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How our Trails & Rails Program Began


How our Trails & Rails Program Began

from the Chicago Coordinator on the Southwest Chief®

By Robert & Kandace Tabern, Email:

Written: December 15, 2014

Robert and Kandace Tabern, pictured here, manage a group of 32 Trails & Rails volunteers
for the program on the Southwest Chief between Chicago, Illinois and La Plata, Missouri
(Robert & Kandace Tabern photo)

For the past two years now, we have been given the unique task of being the Chicago-based Coordinators of the Trails & Rails program on Amtrak’s Southwest Chief between Union Station and La Plata, Missouri. If you are not familiar with Trails & Rails, it is a partnership program between Amtrak and the National Park Service, which places volunteer guides aboard various Amtrak trains around the country to present interpretive programs in the lounge car. Topics include topography of the region, geology, as well as natural and human history. Earlier this year, I wrote a TrainWeb article about how the Trails & Rails program came into existence at the national level back in the late 1990’s. This article will focus on how our American Passenger Rail Heritage Foundation (APRHF)-sponsored Trails & Rails program got started on the Southwest Chief a few years ago.

Trails & Rails volunteer Richard Demink promotes the National Park Service to a group of Boy Scouts aboard the train
(Photo Courtesy: Bob Burkhart)

My involvement in the Trails & Rails program began in 2006 when I was traveling on Amtrak's Empire Builder between Seattle and Milwaukee, as part of a trip to Alaska. I noticed there were Trails & Rails guides doing a program in the Sightseer Lounge Car going through Glacier National Park. Since train travel and national parks are two of my greatest interests – I thought it would be a great thing to become involved in someday. I initially thought Trails & Rails was something that only took place on the train through the western national parks, so I was surprised the next day to see guides getting on in the Twin Cities and doing a program all the way into Chicago. The guides mentioned they were part of a relatively new Chicago-based group that presented programs through Illinois, Wisconsin, and Minnesota. I contacted the then-Chicago Coordinator, Jim Carr, who mentioned he was looking for additional volunteers for the 2007 season, since the goal was to have guides do programs seven days per week that following summer. Between 2007 and 2010, I was a guide who presented numerous Trails & Rails programs on the Empire Builde, telling passengers about Milwaukee, the Wisconsin Dells, the Mississippi River, and other topics. I had a good time and got to learn the ropes from some long-time volunteers who had been with the program for the better part of a decade, including on the original Trails & Rails route out of Chicago (to St. Louis on the Texas Eagle between 2000 and 2004).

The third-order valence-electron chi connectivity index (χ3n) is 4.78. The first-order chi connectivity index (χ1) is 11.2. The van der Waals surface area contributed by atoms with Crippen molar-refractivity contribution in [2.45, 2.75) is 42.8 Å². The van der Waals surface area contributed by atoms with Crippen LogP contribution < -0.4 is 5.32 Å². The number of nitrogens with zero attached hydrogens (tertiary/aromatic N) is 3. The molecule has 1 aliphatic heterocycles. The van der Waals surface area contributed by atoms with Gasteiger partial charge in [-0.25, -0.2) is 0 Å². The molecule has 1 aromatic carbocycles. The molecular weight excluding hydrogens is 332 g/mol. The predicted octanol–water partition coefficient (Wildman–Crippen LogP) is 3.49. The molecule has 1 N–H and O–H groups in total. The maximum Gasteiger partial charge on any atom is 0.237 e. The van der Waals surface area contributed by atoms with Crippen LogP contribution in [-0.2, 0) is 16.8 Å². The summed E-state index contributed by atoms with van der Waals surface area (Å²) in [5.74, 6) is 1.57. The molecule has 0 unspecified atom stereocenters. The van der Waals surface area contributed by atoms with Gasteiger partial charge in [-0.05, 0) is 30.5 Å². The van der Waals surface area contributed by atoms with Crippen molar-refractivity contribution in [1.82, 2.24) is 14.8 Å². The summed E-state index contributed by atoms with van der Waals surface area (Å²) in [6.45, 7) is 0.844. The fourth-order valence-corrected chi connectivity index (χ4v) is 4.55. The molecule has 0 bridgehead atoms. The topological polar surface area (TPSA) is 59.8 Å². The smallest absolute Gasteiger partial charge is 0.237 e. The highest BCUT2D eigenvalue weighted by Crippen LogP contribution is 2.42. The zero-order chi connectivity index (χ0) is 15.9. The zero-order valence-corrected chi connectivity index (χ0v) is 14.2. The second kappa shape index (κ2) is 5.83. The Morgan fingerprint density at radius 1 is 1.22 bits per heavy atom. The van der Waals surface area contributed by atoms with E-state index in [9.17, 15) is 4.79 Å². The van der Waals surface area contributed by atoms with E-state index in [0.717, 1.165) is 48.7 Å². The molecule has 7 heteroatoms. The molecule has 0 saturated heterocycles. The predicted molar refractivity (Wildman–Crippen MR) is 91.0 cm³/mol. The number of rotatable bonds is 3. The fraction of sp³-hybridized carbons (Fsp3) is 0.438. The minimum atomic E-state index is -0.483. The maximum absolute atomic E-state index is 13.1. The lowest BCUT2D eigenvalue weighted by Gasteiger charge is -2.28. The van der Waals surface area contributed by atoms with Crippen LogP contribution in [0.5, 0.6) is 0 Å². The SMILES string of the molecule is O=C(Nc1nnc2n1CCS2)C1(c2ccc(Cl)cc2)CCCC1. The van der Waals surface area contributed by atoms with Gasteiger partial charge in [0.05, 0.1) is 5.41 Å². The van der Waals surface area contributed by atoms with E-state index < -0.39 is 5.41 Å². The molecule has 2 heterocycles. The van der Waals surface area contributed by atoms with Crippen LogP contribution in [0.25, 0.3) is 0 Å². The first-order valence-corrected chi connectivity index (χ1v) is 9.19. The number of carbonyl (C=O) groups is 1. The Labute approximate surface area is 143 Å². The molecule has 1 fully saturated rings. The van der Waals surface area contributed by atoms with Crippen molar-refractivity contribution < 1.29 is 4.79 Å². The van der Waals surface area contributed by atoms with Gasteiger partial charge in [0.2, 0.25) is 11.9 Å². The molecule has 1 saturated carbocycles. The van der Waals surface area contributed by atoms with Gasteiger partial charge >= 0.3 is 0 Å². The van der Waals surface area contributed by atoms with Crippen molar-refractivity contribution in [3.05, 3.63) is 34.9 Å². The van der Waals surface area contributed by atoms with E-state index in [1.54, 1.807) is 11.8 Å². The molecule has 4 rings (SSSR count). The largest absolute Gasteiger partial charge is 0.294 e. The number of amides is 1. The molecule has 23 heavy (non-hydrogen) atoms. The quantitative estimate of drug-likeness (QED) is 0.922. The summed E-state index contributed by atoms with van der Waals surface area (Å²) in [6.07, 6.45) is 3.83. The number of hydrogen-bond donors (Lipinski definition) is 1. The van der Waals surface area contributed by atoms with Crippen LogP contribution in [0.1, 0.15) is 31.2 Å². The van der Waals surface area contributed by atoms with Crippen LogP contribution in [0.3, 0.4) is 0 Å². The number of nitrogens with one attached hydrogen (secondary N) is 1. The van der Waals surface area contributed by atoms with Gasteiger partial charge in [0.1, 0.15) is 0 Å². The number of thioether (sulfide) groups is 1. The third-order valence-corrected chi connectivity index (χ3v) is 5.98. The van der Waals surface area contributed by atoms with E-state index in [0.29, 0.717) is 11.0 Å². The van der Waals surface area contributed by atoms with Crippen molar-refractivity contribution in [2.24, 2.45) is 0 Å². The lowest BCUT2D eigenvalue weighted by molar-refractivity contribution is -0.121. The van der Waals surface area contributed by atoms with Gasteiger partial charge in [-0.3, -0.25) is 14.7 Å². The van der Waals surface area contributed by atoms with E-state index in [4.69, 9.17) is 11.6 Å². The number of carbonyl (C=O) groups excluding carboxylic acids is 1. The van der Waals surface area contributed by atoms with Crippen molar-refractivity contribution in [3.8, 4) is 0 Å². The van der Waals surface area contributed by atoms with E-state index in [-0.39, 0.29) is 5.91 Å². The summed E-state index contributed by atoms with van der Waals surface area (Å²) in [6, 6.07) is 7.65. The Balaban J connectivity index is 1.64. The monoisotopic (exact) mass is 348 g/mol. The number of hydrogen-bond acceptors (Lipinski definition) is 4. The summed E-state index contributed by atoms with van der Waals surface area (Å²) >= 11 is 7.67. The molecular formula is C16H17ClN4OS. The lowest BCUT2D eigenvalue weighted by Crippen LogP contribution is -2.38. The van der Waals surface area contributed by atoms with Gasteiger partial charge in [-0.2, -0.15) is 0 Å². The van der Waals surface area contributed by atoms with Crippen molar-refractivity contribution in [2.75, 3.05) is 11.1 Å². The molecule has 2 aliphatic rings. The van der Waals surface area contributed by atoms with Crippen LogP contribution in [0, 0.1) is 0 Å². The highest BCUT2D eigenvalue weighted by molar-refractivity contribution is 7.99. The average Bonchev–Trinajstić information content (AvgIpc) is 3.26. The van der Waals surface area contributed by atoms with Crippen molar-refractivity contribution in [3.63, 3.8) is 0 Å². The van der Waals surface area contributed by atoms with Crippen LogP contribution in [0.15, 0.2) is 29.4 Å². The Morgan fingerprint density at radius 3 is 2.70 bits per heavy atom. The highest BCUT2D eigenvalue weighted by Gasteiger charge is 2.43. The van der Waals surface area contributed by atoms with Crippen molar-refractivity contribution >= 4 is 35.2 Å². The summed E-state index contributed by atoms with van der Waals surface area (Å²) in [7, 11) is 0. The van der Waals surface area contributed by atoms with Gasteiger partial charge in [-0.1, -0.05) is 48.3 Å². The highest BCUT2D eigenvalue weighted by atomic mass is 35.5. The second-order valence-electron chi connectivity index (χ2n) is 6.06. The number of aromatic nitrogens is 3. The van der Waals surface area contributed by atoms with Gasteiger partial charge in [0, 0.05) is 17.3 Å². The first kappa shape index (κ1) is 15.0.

My first Trails & Rails trip in May 2007, pictured here with then-Amtrak Manager of Onboard Services, Gary Erford
(Photo courtesy: Phil Hehn)

A dinner gathering with some of the administration of the Trails & Rails program on the Empire Builder in 2009.
(Left to right): Craig Hansen, ranger with Knife River Indian Villages NHS; John Kelly, Trails & Rails volunteer;
Joan Guilfoyle, former Mississippi National River & Recreation Area ranger; Robert Tabern, Trails & Rails volunteer;
James E. Miculka, founder/National Coordinator, Trails & Rails; Ann Sarnecki, former National Park Service ranger
(Robert Tabern photo)

This photo appeared on Page 55 of the March 2008 edition of "Trains Magazine" and featured an article about Trails & Rails
(Photo courtesy: Linda Shult)

Trails & Rails volunteers Dick Holt (left) and John Kelly (right) at the turn-around spot in Winona, Minnesota in 2010
(Robert Tabern photo)

The recession and federal budget cuts that hit a few years ago caused many units of the National Park Service to re-evaluate their interpretive programs. Our then-sponsor park, the Mississippi River National River & Recreation Area in St. Paul, announced in 2010 that our Chicago-based Trails & Rails group would not return for the 2011 season. From what little information we were given by their then-Park Superintendent, the main issue was administrative costs and the expense of the hotel rooms that were provided to our volunteers in Minnesota. Our Chicago-based group, made up of over 50 volunteers, had been presenting a Trails & Rails program on the westbound Empire Builder (Train #7), staying overnight at a hotel in either Winona, Minnesota or St. Paul, Minnesota, and then doing a program the following day on the eastbound Empire Builder (Train #8) into Chicago. Each round-trip had consisted of traveling more than 600 miles through three states. Instead, for 2011 and beyond, our former sponsor park decided to form a new St. Paul-based Trails & Rails group of volunteers that would do a single-day turn program between St. Paul and Columbus, Wisconsin on Train #8 and return home that night on Train #7; thus, eliminating the hotel rooms for guides in their budget.

Trails & Rails volunteers Dick Holt (left), John Kelly (center), and Robert Tabern (right) pose together on September 20, 2010, the
last day that a Trails & Rails program operated on the Empire Builder between Chicago, Illinois and Winona, Minnesota
(Robert Tabern photo)